Why It’s Time to Stop People-Pleasing
How to identify whether you're putting your needs aside and what to do about it.
Posted Jan 20, 2021
Do you struggle with standing up for yourself? Are you fearful that others will reject you, malign you, or punish you if you assert your needs? Then this article is for you.
Why We People-Please
It's understandable why many people feel the need to bend over backward for their family members, friends, and even strangers. We’re socially wired to want social approval. From an evolutionary standpoint, when we engage in altruistic acts, we’re more likely to be included in the group. At a basic level, this improves not only our chances for survival, it also increases the likelihood that our descendants will be cared for.
Many people also grow up in families where they are conditioned to people-please because it is how they learn to feel safe and loved in the family unit. Whether it’s done with intention or not, family members can try to enact control by taking advantage of agreeableness. Over time, this can lead to deeply entrenched patterns where a family member can internalize that they are only loved or worthy if they do, feel, and act exactly as their family members would want.
When Does People-Pleasing Go Too Far?
When you’re losing sleep at night, when your finances are hurting, and your truth is being swallowed for the sake of keeping the peace, these are some indicators that your people-pleasing may be going into overdrive. Even though we may lean into agreeableness with the best of intentions, we have to note when we’re forgoing our values and needs for the sake of others’ comfort.
Signs of People-Pleasing
What are some indicators that you may be engaging in people-pleasing behavior? Here’s a short list:
- You find yourself wanting to speak up but you stay silent for fear that the person will be angry or upset with you
- You swallow your opinion so no one feels threatened or confronted by a difference in viewpoint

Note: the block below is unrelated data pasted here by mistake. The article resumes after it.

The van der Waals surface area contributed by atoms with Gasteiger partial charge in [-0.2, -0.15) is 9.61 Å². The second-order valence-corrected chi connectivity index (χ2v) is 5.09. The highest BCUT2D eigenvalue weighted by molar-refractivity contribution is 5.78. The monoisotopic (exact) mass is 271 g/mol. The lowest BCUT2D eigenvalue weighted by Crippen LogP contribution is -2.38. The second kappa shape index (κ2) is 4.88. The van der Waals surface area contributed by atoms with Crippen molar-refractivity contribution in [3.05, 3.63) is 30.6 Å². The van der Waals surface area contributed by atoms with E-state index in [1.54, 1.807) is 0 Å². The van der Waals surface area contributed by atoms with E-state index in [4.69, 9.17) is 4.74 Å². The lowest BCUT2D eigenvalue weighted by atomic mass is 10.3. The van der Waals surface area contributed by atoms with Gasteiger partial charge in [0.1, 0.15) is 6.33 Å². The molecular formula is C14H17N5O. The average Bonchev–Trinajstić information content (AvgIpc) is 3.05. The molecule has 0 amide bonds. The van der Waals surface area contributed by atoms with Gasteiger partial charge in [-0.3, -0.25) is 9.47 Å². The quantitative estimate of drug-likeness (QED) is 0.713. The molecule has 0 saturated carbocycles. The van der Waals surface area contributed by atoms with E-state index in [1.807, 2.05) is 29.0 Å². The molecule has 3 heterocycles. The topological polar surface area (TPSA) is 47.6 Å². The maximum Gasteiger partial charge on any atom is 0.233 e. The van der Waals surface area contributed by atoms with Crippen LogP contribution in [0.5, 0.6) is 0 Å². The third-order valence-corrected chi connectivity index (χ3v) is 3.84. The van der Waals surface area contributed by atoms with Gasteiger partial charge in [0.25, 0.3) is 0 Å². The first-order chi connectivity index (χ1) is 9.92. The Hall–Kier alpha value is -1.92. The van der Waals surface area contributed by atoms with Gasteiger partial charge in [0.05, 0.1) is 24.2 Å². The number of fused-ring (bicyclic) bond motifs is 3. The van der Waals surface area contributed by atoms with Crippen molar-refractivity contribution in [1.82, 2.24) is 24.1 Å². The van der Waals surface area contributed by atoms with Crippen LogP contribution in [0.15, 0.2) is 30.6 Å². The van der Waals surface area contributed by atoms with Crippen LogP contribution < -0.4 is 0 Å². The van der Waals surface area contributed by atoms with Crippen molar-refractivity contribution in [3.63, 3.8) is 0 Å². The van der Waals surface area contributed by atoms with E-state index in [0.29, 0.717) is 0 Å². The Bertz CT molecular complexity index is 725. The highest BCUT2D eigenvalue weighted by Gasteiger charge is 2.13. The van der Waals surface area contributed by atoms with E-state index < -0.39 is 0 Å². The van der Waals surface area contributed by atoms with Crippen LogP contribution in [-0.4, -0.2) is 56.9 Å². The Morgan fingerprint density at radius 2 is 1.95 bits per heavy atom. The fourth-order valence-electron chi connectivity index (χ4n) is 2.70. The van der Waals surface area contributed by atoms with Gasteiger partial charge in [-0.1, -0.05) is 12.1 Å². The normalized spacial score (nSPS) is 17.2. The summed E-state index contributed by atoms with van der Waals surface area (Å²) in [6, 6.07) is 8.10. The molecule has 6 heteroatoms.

- You worry that love, approval, and care will only be given to you if you are amenable
- You let go of your self-care and personal needs (physical, emotional, and/or psychological) so that the other person is satisfied
- You notice a smoldering resentment because you are not asserting yourself in your relationships
How to Let Go of People-Pleasing
Letting go of getting along with others can be one of the hardest tasks for a tried-and-true people pleaser. Because the person often believes at a fundamental level that they may be rejected if they do not agree or live up to the expectations of others, they will often be fearful of letting go of people-pleasing. In essence, people-pleasing becomes a defense mechanism that keeps relationships and families intact—even if it’s not always healthy or functional.
Letting go of people-pleasing takes true vulnerability. In those brave moments of dissent, when a people-pleaser disagrees or voices their true opinion, they are acting out in courage. This is because there is often a magnified reaction from others—especially at first.
Because people-pleasers are often surrounded by people who capitalize on their agreeability. Thus, when the person who usually nods their head expresses a disagreement, their social circle is often offended and even outraged that they are being challenged by the usual peacemaker. The dance is being disrupted and others will often do a double-take that their boat (that they’ve been the captain of) is being rocked.
It’s essential that people-pleasers find their voice, though. Without doing so, there’s often a lingering and burning resentment that builds over time. They start to feel taken advantage of, ignored, and eventually have a harder and harder time showing up authentically in their relationships. Thus, for the health of their relationships and the congruence of their inner being, it’s crucial that people-pleasers learn how to advocate for themselves. They’ll often see that their worst fears never actualize. People will either learn to respect them and their opinions or they will see that some people will minimize or belittle them for finally sharing their voice. This begs the question if this is a relationship worth maintaining.
If you’re a people-pleaser, give yourself a chance to find your voice and then share that voice for others to hear. You will quickly learn that some people will respect your opinion and care about you, even if you disagree. We call this a corrective experience. Others will demonstrate difficulty making room for you and your opinion. We call this helpful data. Do with it what you will.